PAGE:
Sample Essay on Gender Roles and Feminist Theory

Gender Roles and Feminist Theory

Feminist theory and feminist stereotype

Feminist theory is a theory developed to support equality for both men and women by expanding human choices; eliminating gender stratification and eliminating sexual violence, while at the same time promoting sexual freedom and reproduction (Hess, Adams & Kleck, 2004). From the feminist theory, there is an understanding that our actions should push towards ensuring gender equality because just like men, women have equal abilities to ensure social, economic, and political progress (Hess, Senécal, Kirouac, Herrera, Philippot & Kleck, 2000). This means that women should be allowed to develop their interests and talents even if such interests conflict their social roles or sexual orientation. In other words, there is need to oppose laws and cultural practices that limit women search for economic, educational and job opportunities (Ramsey, Haines, Hurt, Nelson, Turner, Liss & Erchull, 2007). In other words, the theory is built around the premise that women, just like men, should be free from oppression and have control over their sexual orientation.

From the film “Martian”, we see women perform multiple integral roles and this reflect their position or capabilities in areas of decision-making and team progress (Ramsey, Haines, Hurt, Nelson, Turner, Liss & Erchull, 2007). For example, it is through the active leadership role of Commander Lewis that makes the crew to achieve its mission to the Mars and come back to earth safely. As a commander of the crew, Lewis is seen to wield her authority with firm in addition to having a strong sense of right and wrong (Ramsey, Haines, Hurt, Nelson, Turner, Liss & Erchull, 2007). Similarly, she struggles to keep her crew safe and through her wisdom, she makes the toughest decision to leave Mark behind on the Mars when the other members of the crew think that Mark is dead. The movie introduces us to the second female character, Beth Johannsen, who is a programmer. Through her skills and efforts, the crew is able to make a final decision on the path to take during their mission (Roy, Weibust & Miller, 2007). Even though Beth is thought to be romantically involved with one of the astronauts, she ends up handling the issue with more tact than everyone would have thought. Even the book version of the movie does not give much attention to the decision of Beth as far as this intimate relationship is concerned. Similar to the two female characters is Mindy Park, the crew’s satellite planner, who is able to discover that Mark is still alive. As the satellite planner, Mindy is charged with the responsibility of keeping tabs of Mark’s movements in addition to keeping control and giving full update of re-orbiting mars satellites (Hess, Adams & Kleck, 2005). Through this responsibility, Mindy gets the opportunity to reduce the delays in photos sent through satellites in order to track any missing member of the crew. Even though she portrays the characters of an introvert, Mindy’s female characterization is a spotlight to the operations of the crew both at the Mars and outside Mars and remains uniform throughout the movie.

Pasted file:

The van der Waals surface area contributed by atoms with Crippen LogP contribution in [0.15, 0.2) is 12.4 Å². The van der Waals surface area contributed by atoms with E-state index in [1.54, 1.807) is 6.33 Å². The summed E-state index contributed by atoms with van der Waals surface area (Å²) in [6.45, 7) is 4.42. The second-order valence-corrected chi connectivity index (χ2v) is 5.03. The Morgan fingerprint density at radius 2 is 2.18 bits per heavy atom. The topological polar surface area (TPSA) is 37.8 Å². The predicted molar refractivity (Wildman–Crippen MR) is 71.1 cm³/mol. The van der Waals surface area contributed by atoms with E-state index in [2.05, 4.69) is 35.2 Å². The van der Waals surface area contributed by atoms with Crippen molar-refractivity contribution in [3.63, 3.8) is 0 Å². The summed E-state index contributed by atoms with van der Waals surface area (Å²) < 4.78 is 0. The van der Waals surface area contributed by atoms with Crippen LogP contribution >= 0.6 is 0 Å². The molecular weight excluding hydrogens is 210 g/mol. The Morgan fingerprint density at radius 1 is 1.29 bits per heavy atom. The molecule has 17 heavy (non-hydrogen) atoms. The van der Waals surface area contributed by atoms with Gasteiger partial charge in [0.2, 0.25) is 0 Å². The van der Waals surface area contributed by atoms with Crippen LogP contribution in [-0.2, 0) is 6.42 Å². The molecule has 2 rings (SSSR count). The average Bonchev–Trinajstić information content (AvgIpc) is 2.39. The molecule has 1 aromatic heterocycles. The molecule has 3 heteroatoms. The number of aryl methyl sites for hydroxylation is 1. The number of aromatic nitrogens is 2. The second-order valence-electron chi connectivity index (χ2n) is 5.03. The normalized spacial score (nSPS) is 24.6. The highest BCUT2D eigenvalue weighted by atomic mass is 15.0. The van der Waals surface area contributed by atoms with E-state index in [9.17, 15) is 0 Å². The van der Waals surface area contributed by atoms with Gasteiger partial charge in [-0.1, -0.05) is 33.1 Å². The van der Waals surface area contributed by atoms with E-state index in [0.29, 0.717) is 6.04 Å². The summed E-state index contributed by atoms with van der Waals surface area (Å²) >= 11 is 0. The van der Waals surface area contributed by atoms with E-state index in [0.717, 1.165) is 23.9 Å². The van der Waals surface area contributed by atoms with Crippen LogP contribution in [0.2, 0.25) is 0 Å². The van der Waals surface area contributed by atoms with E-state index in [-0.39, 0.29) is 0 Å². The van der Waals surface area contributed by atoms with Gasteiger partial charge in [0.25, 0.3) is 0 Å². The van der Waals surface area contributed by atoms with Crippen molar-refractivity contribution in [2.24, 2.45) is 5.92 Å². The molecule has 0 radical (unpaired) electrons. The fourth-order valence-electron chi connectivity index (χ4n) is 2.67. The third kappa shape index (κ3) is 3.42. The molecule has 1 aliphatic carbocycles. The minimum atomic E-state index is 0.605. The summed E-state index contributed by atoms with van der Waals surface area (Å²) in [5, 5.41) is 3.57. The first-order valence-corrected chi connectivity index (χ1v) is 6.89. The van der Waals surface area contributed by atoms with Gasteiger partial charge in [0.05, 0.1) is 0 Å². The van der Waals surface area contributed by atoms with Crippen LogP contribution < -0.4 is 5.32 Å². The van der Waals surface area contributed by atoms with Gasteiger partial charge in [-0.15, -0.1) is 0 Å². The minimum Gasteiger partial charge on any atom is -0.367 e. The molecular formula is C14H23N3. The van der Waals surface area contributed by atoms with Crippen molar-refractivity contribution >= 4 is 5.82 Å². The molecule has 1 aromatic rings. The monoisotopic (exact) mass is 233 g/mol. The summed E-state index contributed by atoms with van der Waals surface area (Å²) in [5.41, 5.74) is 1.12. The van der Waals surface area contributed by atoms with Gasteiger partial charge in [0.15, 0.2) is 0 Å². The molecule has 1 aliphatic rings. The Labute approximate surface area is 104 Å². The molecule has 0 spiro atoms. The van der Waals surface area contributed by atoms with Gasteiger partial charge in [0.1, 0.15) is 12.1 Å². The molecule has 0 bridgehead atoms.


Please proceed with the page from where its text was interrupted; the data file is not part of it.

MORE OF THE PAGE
The movie also introduces another important female character, Annie Montrose, who is the NASA spokesperson. As the crew’s spokesperson, Annie is charged with the responsibility of disseminating the huge amounts of international PR the crew is facing (Hess, Senécal, Kirouac, Herrera, Philippot & Kleck, 2000). From the film “The Martian”, we are introduced to significant attempts of the international cooperation to save the only human race on the mars. It is this inspiration that makes Annie and Zhu Tao to convince the head of the CNSA to help the US in tracing and retrieving the only human race in Mars. Therefore, the strong-female-character-syndrome in the film “The Martian” is demonstrated by the desires to rescue Mark Watney (Hess, Adams & Kleck, 2005).

 

Why the film “The Martian” does not meet Bechdel Test

The Bechdel Test, also known as the Mo-Movie-Measure is a film test that was developed by Liz Wallace and provides criteria for analyzing character in a film based on the behaviors they display and roles they play (Hess, Senécal, Kirouac, Herrera, Philippot & Kleck, 2000). For a film to meet the Bechdel Test criteria, there must be at least two women characters playing strong female roles; the female characters must be able to talk to each other and; portray the characters’ conversation about something apart from man (Roy, Weibust & Miller, 2007). By passing the Bechdel Test, the film or movie under investigation reflects female agency and independence and, therefore, can be considered a construct towards explaining the strong-female-character-syndrome (Ramsey, Haines, Hurt, Nelson, Turner, Liss & Erchull, 2007). While meeting the Bechdel Test is an indication of the presence of strong-female-character-syndrome, failing to meet this test is an indication of the problem of a token-women-character and lack of female character in the film.